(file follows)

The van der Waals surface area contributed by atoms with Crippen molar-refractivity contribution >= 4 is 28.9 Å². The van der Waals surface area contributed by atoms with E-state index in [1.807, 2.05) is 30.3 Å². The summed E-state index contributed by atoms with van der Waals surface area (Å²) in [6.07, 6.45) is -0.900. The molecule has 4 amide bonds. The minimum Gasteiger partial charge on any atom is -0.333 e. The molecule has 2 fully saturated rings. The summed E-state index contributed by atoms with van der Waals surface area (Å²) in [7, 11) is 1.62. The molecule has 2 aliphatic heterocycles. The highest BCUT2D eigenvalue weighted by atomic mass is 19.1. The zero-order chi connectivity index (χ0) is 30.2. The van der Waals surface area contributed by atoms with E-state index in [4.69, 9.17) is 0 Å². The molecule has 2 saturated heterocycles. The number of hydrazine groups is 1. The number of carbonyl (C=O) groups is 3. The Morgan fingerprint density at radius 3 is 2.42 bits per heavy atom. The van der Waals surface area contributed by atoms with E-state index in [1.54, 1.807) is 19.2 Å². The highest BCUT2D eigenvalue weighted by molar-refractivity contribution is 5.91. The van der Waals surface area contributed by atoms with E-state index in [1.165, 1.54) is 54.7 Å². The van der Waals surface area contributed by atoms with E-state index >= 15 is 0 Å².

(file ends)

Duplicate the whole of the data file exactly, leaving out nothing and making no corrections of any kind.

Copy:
The van der Waals surface area contributed by atoms with Crippen molar-refractivity contribution >= 4 is 28.9 Å². The van der Waals surface area contributed by atoms with E-state index in [1.807, 2.05) is 30.3 Å². The summed E-state index contributed by atoms with van der Waals surface area (Å²) in [6.07, 6.45) is -0.900. The molecule has 4 amide bonds. The minimum Gasteiger partial charge on any atom is -0.333 e. The molecule has 2 fully saturated rings. The summed E-state index contributed by atoms with van der Waals surface area (Å²) in [7, 11) is 1.62. The molecule has 2 aliphatic heterocycles. The highest BCUT2D eigenvalue weighted by atomic mass is 19.1. The zero-order chi connectivity index (χ0) is 30.2. The van der Waals surface area contributed by atoms with E-state index in [4.69, 9.17) is 0 Å². The molecule has 2 saturated heterocycles. The number of hydrazine groups is 1. The number of carbonyl (C=O) groups is 3. The Morgan fingerprint density at radius 3 is 2.42 bits per heavy atom. The van der Waals surface area contributed by atoms with E-state index in [1.54, 1.807) is 19.2 Å². The highest BCUT2D eigenvalue weighted by molar-refractivity contribution is 5.91. The van der Waals surface area contributed by atoms with E-state index in [1.165, 1.54) is 54.7 Å². The van der Waals surface area contributed by atoms with E-state index >= 15 is 0 Å².